The company has the resources, the company has the expertise, the company is the one that is deciding to keep their development confined to their product.

Repeat after me: CANONICAL.

Reply Parent Score: 1

pepa Member since:
2005-07-08

This company has fed a huge amount of money into the Linux ecosystem, paying developers, distributing CDs. You say it's all self-interest, but why do this in the first place? Read Mark's blog post again, it is to make a positive difference in people's life. You might say Mark is after the glory, but he could have done so many different things with his money and time. What he is doing is fantastic. Do you know the proverb "never look a gift horse in the mouth"? You have a very narrow criterion of what is important: collaboration, and you define it fairly narrowly. In earlier blog posts of Mark it becomes clear that he would love to collaborate more. There might be reasons that it's not happening other than selfishness. You are obviously bitter.

Reply Parent Score: 3

Panajev Member since:
2008-01-09

"Non code contributing/hacking users are seen as annoying leechers and their problems are a nuisance.

Users are most definitely not leechers, because many of them are giving back what they can. It's the company that is taking from the linux community to build their own product without giving back.

Indeed, it's a really annoying attitude some people harbor. Not everyone can contribute code and not everyone can contribute _good_ code. But everyone can contribute atleast something, be it one-on-one help every now and then on IRC channels, writing guides, tutorials or manuals, maintain a community portal and so on. Those are all still very important things and the Linux world would not be where it is if everyone just did code but not the other stuff. And Ubuntu DOES contribute community portals, guides, tutorials and all those things.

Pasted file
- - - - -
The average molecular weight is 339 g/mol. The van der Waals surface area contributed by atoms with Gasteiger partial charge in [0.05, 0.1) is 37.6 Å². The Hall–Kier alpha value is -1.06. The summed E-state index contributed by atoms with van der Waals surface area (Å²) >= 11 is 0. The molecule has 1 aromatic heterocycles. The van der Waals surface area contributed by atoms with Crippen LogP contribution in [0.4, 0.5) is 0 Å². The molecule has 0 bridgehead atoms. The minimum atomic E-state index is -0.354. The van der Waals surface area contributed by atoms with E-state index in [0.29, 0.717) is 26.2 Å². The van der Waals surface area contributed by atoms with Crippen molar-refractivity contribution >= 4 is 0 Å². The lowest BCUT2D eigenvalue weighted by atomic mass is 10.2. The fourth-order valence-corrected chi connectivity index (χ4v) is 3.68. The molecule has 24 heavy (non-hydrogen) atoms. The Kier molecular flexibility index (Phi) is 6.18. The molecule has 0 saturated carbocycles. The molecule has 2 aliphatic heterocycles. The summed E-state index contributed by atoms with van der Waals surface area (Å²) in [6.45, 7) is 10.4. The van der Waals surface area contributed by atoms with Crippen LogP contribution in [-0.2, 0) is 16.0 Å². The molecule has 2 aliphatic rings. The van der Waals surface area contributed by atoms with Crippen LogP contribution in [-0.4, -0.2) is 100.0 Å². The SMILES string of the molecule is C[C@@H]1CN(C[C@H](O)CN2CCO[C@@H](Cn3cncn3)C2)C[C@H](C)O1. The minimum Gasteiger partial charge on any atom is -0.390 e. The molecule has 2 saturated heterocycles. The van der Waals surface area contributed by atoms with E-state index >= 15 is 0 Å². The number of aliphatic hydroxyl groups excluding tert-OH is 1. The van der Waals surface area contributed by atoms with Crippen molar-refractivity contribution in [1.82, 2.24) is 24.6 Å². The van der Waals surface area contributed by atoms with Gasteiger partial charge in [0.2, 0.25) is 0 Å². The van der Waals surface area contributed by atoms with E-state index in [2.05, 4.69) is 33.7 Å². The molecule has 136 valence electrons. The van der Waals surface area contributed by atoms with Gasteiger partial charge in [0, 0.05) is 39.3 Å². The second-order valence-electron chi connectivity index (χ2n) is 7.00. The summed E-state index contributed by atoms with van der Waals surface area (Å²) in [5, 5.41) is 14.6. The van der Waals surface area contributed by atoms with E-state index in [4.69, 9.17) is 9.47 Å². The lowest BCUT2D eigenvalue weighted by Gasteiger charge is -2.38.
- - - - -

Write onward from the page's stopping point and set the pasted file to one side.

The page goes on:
You are confusing things. Whatever support is given in Ubuntu forums, or Ubuntu IRC channel, is geared towards Ubuntu, and benefits the Ubuntu community.

Contributions on distribution-agnostic topics is a contribution to the linux community, but that's contribution != collaboration. Collaboration requires shared development.

Some Ubuntu people might collaborate, and others contribute, but not CANONICAL. Get it?

Besides, even if someone wasn't contributing anything IMHO they'd still have the right to choose and use F/OSS software. After all, isn't the whole point of it all to provide software for everyone regardless of what they do, where they do, how they do, or who they are?

Nobody is complaining about Ubuntu users. Nobody is complaining about the Ubuntu distribution it itself. The complaint is about CANONICAL. Do you get it? The company.

The company has the resources, the company has the expertise, the company is the one that is deciding to keep their development confined to their product.

Repeat after me: CANONICAL.
"

Look, your argument would have more traction if Canonical kept its development closed source. Right now their code, their tools, their ideas, etc... are publicly available and can be studied, modified, re-purposed. People can learn from it. It is useful work done and work that could benefit everyone.

Reply Parent Score: 1